For weeks, President Joe Biden has insisted that the Democrats' 'Build Back Better' spending bill would be "fully paid for." The Congressional Budget Office begs to differ.
In its newly released analysis of the bill, the CBO projects that 'Build Back Better' will increase the deficit by $367 billion over the next decade.
The Biden administration has refused to accept this conclusion, arguing that the report doesn't account for the increased revenues the bill will generate from more aggressive tax enforcement. But if anything, the CBO underestimates how much 'Build Back Better' will cost.
A closer look at its contents — particularly its healthcare provisions — reveals the many ways in which Democrats have cooked the books to make the bill appear far less expensive than it actually is.
Take its proposed extension of premium tax credits for health insurance purchased on Obamacare's exchanges. These subsidies, which the March American Rescue Plan Act made more generous than under the original terms of Obamacare, were scheduled to expire at the end of next year.
Democrats in Congress, as well as President Biden, have made no secret of their intention to make these subsidies permanent. But 'Build Back Better' only extends them through 2025.
Are Democrats showing fiscal restraint by sunsetting these tax credits? No. They're betting they'll be able to retain control of Congress and the White House in 2024 — and then will be able to extend the subsidies yet again. The early expiration date is little more than an accounting trick designed to mask the long-term cost of 'Build Back Better.'
They've used the same ploy with the bill's pseudo-expansion of Medicaid. This provision would provide taxpayer-funded coverage to the able-bodied adults who make up to 138% of the federal poverty level and would qualify for Obamacare's Medicaid expansion if they did not live in one of the 12 states that have refused to expand the program.
For these people, the bill would subsidize premiums for a benchmark exchange plan. But here too, the bill's text "ends" this new program come 2025. Democrats have no intention of letting it expire.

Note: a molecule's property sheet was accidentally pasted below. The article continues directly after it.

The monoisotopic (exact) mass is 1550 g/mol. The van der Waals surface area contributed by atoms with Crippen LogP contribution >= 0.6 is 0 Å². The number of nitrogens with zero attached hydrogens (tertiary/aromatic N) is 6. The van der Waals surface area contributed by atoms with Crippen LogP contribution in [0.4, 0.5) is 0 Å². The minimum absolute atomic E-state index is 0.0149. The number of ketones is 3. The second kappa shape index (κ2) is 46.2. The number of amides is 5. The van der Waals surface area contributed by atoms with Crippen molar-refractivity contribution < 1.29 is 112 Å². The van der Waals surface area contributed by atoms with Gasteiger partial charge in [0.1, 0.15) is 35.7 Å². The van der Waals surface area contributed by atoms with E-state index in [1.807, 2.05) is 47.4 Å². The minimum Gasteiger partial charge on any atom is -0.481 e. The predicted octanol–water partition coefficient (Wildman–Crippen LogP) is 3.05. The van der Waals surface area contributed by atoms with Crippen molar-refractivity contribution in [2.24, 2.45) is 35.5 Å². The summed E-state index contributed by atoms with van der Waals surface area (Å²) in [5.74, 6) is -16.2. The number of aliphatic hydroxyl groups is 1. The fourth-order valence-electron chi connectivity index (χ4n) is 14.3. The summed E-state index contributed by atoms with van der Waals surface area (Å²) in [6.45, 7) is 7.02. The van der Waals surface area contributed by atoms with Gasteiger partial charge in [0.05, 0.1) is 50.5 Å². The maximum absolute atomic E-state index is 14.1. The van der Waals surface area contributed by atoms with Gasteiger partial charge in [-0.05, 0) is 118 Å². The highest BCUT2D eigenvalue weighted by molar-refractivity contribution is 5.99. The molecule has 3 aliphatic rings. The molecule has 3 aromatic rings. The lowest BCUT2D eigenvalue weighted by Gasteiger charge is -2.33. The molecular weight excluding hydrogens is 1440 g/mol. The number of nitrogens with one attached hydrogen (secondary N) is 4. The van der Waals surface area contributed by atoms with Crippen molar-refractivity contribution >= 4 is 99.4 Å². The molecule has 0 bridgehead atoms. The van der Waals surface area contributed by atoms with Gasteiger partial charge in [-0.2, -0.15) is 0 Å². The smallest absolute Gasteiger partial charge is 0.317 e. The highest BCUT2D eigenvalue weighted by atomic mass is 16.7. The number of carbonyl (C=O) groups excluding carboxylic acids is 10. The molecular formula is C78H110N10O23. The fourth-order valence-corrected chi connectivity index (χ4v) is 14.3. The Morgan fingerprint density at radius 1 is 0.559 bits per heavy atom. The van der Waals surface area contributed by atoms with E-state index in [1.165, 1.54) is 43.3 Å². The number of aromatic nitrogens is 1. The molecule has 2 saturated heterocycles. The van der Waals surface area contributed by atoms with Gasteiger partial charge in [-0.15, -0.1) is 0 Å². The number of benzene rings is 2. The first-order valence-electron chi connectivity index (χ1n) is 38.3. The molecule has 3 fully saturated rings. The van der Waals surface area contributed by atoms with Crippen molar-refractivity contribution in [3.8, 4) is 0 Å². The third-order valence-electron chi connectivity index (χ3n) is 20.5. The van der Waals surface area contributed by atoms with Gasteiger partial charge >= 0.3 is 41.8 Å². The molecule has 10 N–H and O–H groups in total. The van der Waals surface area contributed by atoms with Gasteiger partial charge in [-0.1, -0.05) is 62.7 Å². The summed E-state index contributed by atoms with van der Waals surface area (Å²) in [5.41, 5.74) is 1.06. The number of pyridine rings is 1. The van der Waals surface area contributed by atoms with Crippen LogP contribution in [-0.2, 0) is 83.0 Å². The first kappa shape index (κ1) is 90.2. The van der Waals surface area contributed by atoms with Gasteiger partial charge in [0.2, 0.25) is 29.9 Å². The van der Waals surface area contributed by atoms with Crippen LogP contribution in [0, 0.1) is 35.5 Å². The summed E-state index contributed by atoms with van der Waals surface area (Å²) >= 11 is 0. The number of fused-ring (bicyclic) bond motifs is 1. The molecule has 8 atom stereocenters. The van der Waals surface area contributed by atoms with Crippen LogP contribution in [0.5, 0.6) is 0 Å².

According to the Committee for a Responsible Federal Budget, if these two reforms were made permanent, the bill would cost an additional $400 billion between 2022 and 2031.
Many of the 'Build Back Better' Act's other big-ticket items — including its increased Child Tax Credit, expanded Earned Income Tax Credit, and universal pre-K — are also officially sunsetted in the bill analyzed by the CBO.
Add in the permanent cost of all of the bill's reforms, and it would increase the deficit by a net total of more than $3 trillion.
That Democrats would go to such lengths to hide the true cost of their social spending plans isn't surprising. They used the same approach back in 2010 when they passed Obamacare.
In 2009, President Barack Obama was adamant that his signature health reform would cost roughly $900 billion. Determined to hit that target, the law's authors deliberately delayed implementation of many of Obamacare's most expensive reforms. The insurance exchanges, for instance, wouldn't open for business until 2013 in preparation for the 2014 plan year.
As with the sunsetting provisions in the 'Build Back Better' Act, these delays were intended to reduce the CBO's initial 10-year cost estimates. That plan worked remarkably well. In 2010, the CBO projected that Obamacare's only partially implemented coverage provisions would cost $938 billion through 2019.
Just two years later, those cost estimates had already ballooned to more than $1.7 trillion.
With the 'Build Back Better' Act, Democrats are up to their old tricks again. But creative accounting can't hide the fact that this enormous spending bill will add significantly to the deficit — and at a moment when inflation has reached a three-decade high.
The American people should not be fooled by Build Back Better's fiscal chicanery.
Sally C. Pipes is president, CEO, and the Thomas W. Smith fellow in healthcare policy at the Pacific Research Institute. Her latest book is "False Premise, False Promise: The Disastrous Reality of Medicare for All," (Encounter 2020). Follow her on Twitter @sallypipes. Read Sally Pipes' Reports — More Here.
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